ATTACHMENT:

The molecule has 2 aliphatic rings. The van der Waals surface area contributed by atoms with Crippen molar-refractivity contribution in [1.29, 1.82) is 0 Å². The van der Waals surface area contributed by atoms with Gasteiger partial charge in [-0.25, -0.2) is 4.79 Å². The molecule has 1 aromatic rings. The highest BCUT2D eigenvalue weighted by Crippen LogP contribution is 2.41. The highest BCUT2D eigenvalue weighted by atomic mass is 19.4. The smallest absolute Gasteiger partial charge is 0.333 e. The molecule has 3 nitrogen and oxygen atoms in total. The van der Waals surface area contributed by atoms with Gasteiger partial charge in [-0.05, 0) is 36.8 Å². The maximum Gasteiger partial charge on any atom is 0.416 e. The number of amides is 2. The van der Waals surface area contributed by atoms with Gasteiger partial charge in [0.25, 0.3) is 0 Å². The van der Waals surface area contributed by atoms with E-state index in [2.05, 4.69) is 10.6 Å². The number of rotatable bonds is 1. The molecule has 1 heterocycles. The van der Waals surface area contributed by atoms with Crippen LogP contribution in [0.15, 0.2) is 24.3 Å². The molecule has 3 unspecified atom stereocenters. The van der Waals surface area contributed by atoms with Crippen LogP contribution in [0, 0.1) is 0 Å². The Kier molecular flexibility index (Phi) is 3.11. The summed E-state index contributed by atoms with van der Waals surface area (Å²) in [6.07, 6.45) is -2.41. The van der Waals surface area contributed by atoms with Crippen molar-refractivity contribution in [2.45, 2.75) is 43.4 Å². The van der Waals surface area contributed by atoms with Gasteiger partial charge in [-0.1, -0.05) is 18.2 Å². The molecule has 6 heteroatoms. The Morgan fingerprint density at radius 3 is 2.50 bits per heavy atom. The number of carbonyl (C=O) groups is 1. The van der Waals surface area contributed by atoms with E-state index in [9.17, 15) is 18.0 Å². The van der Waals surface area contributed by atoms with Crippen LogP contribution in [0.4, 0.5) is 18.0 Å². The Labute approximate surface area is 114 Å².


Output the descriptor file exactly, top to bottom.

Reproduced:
The molecule has 2 aliphatic rings. The van der Waals surface area contributed by atoms with Crippen molar-refractivity contribution in [1.29, 1.82) is 0 Å². The van der Waals surface area contributed by atoms with Gasteiger partial charge in [-0.25, -0.2) is 4.79 Å². The molecule has 1 aromatic rings. The highest BCUT2D eigenvalue weighted by Crippen LogP contribution is 2.41. The highest BCUT2D eigenvalue weighted by atomic mass is 19.4. The smallest absolute Gasteiger partial charge is 0.333 e. The molecule has 3 nitrogen and oxygen atoms in total. The van der Waals surface area contributed by atoms with Gasteiger partial charge in [-0.05, 0) is 36.8 Å². The maximum Gasteiger partial charge on any atom is 0.416 e. The number of amides is 2. The van der Waals surface area contributed by atoms with Gasteiger partial charge in [0.25, 0.3) is 0 Å². The van der Waals surface area contributed by atoms with E-state index in [2.05, 4.69) is 10.6 Å². The number of rotatable bonds is 1. The molecule has 1 heterocycles. The van der Waals surface area contributed by atoms with Crippen LogP contribution in [0.15, 0.2) is 24.3 Å². The molecule has 3 unspecified atom stereocenters. The van der Waals surface area contributed by atoms with Crippen LogP contribution in [0, 0.1) is 0 Å². The Kier molecular flexibility index (Phi) is 3.11. The summed E-state index contributed by atoms with van der Waals surface area (Å²) in [6.07, 6.45) is -2.41. The van der Waals surface area contributed by atoms with Crippen molar-refractivity contribution in [2.45, 2.75) is 43.4 Å². The van der Waals surface area contributed by atoms with Gasteiger partial charge in [-0.1, -0.05) is 18.2 Å². The molecule has 6 heteroatoms. The Morgan fingerprint density at radius 3 is 2.50 bits per heavy atom. The number of carbonyl (C=O) groups is 1. The van der Waals surface area contributed by atoms with E-state index in [9.17, 15) is 18.0 Å². The van der Waals surface area contributed by atoms with Crippen LogP contribution in [0.4, 0.5) is 18.0 Å². The Labute approximate surface area is 114 Å².